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Chris Hemsworth as Thor in Dark World

As far as franchises go, the Marvel Cinematic Universe has a track record that averages much higher than most. This is especially impressive since the MCU has produced 23 interwoven movies in a matter of a decade. But if there’s one movie of the bunch that gets the most negative vibrations, it would be 2013’s Thor: The Dark World. The eighth installment into the MCU came out the same year as Iron Man 3 – a time when the series was still smoothing out the edges.

Thor: Dark World stands as the worst reviewed MCU film so far, but at a 66 percent on Rotten Tomatoes that’s still not disastrous. CinemaBlend’s own Eric Eisenberg ranked Thor: The Dark World as the worst MCU movie too… yeah even below The Incredible Hulk. Let’s talk through why fans have issues with Chris Hemsworth’s second solo outing as the God of Thunder.

Chris Hemsworth as Thor in Dark World, battle scene

Thor Is Pretty Much At His Worst And Most Boring

One central complaint about Thor: The Dark World is how Chris Hemsworth’s MCU character was reduced to being an uninteresting one-dimensional character, without many qualities to root for. The first Thor movie was a successful adaptation of the Asgardian because it challenged Chris Hemsworth’s character to check his hubris when his father Odin casts him out and strands him on Earth without his precious Mjolnir. It's a classic fish-out-of-water storyline that matched well with Natalie Portman’s Jane Foster and her scientist buddies. By the end, he learns the true meaning of being a hero and it's satisfying for audiences to see this. However, in Thor: Dark World there’s not really a story arc at all.

As Giant Freakin Robot explained in one column, “things are incredibly static” for the hero throughout the movie… and well that’s boring. No one wants to root for a perfect-looking hero, who isn’t dealing with much conflict other than the villain in front of him. Funny enough, Chris Hemsworth has specifically addressed this complaint. In his own words:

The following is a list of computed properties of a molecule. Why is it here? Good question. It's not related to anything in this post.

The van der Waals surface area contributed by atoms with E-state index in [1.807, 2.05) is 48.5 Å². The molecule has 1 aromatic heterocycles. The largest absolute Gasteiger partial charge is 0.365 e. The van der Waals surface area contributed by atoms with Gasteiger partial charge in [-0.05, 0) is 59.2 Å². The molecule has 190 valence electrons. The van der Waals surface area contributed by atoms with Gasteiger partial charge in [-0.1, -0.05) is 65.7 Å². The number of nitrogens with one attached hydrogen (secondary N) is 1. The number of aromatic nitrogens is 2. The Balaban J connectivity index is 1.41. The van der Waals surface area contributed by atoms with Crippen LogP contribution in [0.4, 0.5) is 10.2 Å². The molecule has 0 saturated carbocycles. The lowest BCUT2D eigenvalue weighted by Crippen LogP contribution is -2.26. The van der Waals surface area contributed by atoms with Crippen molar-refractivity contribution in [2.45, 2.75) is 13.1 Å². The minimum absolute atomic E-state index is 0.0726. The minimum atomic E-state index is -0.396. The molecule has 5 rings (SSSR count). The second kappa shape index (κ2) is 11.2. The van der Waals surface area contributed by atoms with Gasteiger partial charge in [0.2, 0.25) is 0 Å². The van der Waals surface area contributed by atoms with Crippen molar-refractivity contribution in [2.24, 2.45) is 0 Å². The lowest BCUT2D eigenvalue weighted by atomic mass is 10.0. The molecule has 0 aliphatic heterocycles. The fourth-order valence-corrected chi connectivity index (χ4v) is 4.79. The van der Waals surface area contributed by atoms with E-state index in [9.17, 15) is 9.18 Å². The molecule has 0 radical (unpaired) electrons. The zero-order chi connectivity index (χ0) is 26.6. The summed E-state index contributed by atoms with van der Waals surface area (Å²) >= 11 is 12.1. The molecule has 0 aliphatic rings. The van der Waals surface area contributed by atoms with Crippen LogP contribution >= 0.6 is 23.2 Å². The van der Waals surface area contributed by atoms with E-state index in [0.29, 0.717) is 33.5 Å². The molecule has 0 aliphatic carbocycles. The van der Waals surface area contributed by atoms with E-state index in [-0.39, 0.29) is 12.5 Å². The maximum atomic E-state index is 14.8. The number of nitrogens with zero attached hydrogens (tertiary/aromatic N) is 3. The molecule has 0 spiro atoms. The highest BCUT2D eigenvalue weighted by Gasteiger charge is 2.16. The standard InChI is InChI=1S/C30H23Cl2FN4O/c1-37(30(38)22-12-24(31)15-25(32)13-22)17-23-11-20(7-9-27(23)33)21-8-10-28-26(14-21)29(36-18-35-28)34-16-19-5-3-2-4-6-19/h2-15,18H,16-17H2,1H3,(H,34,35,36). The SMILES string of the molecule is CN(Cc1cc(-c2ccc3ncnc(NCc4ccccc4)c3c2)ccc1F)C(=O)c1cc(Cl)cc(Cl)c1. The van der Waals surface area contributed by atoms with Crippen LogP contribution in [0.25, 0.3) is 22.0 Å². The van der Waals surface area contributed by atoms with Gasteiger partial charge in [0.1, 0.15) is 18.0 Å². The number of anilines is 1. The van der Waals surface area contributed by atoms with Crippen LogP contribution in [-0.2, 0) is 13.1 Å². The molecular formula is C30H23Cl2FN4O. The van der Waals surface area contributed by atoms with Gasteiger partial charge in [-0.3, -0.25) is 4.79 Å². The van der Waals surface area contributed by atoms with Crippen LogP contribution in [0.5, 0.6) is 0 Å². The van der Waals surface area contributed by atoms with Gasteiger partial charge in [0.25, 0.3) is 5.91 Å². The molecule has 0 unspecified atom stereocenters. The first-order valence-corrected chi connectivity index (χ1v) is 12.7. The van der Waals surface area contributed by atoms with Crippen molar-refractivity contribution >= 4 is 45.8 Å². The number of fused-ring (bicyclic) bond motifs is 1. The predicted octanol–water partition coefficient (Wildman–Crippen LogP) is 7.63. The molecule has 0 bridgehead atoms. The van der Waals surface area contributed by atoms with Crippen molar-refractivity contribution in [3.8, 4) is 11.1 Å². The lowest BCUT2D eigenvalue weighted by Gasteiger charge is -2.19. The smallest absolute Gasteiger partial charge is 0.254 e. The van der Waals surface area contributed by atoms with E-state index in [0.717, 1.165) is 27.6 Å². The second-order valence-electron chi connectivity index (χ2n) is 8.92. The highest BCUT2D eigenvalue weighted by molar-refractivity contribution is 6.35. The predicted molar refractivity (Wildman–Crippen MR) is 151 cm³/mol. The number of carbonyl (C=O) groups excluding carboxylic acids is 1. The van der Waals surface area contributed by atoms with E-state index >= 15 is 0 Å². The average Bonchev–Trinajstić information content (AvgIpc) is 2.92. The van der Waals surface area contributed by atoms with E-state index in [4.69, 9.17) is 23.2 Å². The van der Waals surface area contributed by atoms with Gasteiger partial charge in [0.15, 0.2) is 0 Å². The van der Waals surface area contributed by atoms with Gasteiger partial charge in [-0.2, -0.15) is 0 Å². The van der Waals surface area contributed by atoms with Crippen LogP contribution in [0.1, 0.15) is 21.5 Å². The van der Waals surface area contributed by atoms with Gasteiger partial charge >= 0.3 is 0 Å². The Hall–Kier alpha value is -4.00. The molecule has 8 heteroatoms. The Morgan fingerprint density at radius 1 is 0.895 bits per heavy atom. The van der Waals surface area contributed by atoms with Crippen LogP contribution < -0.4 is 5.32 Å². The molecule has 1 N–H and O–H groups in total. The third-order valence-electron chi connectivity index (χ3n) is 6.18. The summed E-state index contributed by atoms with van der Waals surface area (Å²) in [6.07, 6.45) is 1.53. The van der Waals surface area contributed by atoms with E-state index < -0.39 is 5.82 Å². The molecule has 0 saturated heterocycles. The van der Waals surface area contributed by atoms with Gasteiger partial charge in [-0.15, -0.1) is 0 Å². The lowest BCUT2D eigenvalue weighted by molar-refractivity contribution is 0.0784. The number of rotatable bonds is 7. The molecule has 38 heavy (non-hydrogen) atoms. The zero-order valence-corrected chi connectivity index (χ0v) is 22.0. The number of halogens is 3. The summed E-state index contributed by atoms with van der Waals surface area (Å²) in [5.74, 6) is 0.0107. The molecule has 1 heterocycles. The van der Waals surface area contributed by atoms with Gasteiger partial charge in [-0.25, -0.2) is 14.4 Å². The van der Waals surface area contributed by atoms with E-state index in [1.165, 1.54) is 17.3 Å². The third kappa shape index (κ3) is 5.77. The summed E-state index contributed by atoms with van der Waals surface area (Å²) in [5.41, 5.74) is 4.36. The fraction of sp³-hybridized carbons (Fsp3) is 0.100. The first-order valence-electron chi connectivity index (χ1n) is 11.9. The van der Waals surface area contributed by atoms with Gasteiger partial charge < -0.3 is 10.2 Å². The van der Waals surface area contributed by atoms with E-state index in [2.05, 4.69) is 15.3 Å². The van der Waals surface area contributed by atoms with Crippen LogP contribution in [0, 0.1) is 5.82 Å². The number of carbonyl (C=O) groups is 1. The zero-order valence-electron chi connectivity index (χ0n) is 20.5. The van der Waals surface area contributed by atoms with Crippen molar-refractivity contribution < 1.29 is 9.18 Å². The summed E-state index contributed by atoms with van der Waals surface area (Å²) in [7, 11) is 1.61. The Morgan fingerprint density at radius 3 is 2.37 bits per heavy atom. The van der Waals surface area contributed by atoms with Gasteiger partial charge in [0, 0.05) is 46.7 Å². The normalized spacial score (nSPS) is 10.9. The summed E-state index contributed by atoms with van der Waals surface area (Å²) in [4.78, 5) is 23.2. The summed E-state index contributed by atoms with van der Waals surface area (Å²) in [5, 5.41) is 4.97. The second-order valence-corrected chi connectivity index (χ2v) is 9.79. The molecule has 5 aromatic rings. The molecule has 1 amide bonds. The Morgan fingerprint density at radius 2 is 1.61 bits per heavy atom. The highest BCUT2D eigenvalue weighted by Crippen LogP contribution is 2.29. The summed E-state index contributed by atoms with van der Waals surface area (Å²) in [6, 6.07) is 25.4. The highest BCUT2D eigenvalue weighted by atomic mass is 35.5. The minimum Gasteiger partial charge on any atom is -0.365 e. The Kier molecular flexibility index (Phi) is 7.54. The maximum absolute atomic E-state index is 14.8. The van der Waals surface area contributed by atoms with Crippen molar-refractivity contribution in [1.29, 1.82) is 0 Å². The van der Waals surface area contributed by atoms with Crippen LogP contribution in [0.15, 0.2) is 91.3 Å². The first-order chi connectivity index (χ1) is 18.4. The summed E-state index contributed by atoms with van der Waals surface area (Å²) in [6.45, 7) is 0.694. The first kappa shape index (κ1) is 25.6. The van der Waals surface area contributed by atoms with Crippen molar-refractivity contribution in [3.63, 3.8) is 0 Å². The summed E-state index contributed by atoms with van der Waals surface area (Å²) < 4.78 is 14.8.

The first one is good, the second one is meh. What masculinity was, the classic archetype — it just all starts to feel very familiar. I was so aware that we were right on the edge.’ Where in the first two films he played his hero character straight, in the third iteration he injected more humanity and created a character truer to his own spirit.

The complaint has merit, but hardly seems to matter now that the MCU has since actively worked to improve on Thor’s arc in the franchise. Taika Waititi’s Ragnarok injected a much-needed omf into the hero’s personality and Avengers: Endgame even took Thor back to a key scene in Dark World and made it not only matter, but deeply emotional. That mom talk was one of the best moments of Endgame.

Christopher Eccleston’s Malekith in Thor Dark World

Christopher Eccleston’s Malekith Turned Out To Be A Super Lame Villain

There’s an idea out there that "a movie is only as good as its villain," and most of the time it tracks for MCU movies. Now sometimes a story can still manage by breaking this rule gestures to Guardians of the Galaxy, but according to fans Christopher Eccleston’s Malekith is a glaring issue in Dark World they cannot look past. When the movie came out IndieWire expressed that Malekith was the biggest issue, calling it a “disaster.” And Film School Rejects points out the movie’s waste of the talented Doctor Who actor and how his lines are reduced to “synthetic garble” thanks to his mask and heavy use of Elvish. Eccleston didn’t enjoy playing the part either, likening it to “just gun in your mouth.”

I would agree here, Malekith has got to be the worst villain to grace the MCU. He’s underutilized and uninteresting. The part was initially supposed to go to Mads Mikkelsen before he later found a villain role in Doctor Strange. The main problem here is much of Malekith’s key moments were cut from the final film. Eccleston said there were “various scenes” about his character that did not make the movie. Director Alan Taylor has also been open about how the theatrical cut did not reflect his plans for the villain via Syfy: